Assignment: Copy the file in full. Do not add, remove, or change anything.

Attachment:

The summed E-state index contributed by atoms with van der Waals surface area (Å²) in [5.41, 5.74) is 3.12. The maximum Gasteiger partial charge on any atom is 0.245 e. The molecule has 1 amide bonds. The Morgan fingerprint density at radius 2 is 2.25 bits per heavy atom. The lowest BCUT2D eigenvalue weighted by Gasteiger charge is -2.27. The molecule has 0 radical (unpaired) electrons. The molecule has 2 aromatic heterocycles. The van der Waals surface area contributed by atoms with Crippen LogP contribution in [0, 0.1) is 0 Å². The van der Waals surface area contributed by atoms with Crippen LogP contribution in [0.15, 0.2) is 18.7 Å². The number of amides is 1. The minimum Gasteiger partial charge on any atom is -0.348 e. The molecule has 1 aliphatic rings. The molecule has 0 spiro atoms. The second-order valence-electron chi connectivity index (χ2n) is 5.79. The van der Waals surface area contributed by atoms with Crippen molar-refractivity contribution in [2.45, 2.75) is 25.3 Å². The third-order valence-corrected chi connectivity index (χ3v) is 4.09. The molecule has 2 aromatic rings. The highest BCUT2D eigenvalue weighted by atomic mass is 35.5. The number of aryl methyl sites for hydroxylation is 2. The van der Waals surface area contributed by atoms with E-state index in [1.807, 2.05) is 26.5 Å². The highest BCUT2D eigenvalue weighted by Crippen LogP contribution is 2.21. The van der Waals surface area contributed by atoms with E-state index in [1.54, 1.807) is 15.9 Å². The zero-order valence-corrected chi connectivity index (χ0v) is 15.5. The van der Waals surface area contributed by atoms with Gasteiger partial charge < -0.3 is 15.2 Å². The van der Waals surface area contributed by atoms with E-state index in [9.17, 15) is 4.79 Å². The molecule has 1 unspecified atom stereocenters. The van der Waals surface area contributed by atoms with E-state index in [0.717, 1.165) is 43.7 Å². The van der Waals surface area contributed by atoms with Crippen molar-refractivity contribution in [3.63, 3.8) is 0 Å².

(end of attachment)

The summed E-state index contributed by atoms with van der Waals surface area (Å²) in [5.41, 5.74) is 3.12. The maximum Gasteiger partial charge on any atom is 0.245 e. The molecule has 1 amide bonds. The Morgan fingerprint density at radius 2 is 2.25 bits per heavy atom. The lowest BCUT2D eigenvalue weighted by Gasteiger charge is -2.27. The molecule has 0 radical (unpaired) electrons. The molecule has 2 aromatic heterocycles. The van der Waals surface area contributed by atoms with Crippen LogP contribution in [0, 0.1) is 0 Å². The van der Waals surface area contributed by atoms with Crippen LogP contribution in [0.15, 0.2) is 18.7 Å². The number of amides is 1. The minimum Gasteiger partial charge on any atom is -0.348 e. The molecule has 1 aliphatic rings. The molecule has 0 spiro atoms. The second-order valence-electron chi connectivity index (χ2n) is 5.79. The van der Waals surface area contributed by atoms with Crippen molar-refractivity contribution in [2.45, 2.75) is 25.3 Å². The third-order valence-corrected chi connectivity index (χ3v) is 4.09. The molecule has 2 aromatic rings. The highest BCUT2D eigenvalue weighted by atomic mass is 35.5. The number of aryl methyl sites for hydroxylation is 2. The van der Waals surface area contributed by atoms with E-state index in [1.807, 2.05) is 26.5 Å². The highest BCUT2D eigenvalue weighted by Crippen LogP contribution is 2.21. The van der Waals surface area contributed by atoms with E-state index in [1.54, 1.807) is 15.9 Å². The zero-order valence-corrected chi connectivity index (χ0v) is 15.5. The van der Waals surface area contributed by atoms with Gasteiger partial charge < -0.3 is 15.2 Å². The van der Waals surface area contributed by atoms with E-state index in [9.17, 15) is 4.79 Å². The molecule has 1 unspecified atom stereocenters. The van der Waals surface area contributed by atoms with E-state index in [0.717, 1.165) is 43.7 Å². The van der Waals surface area contributed by atoms with Crippen molar-refractivity contribution in [3.63, 3.8) is 0 Å².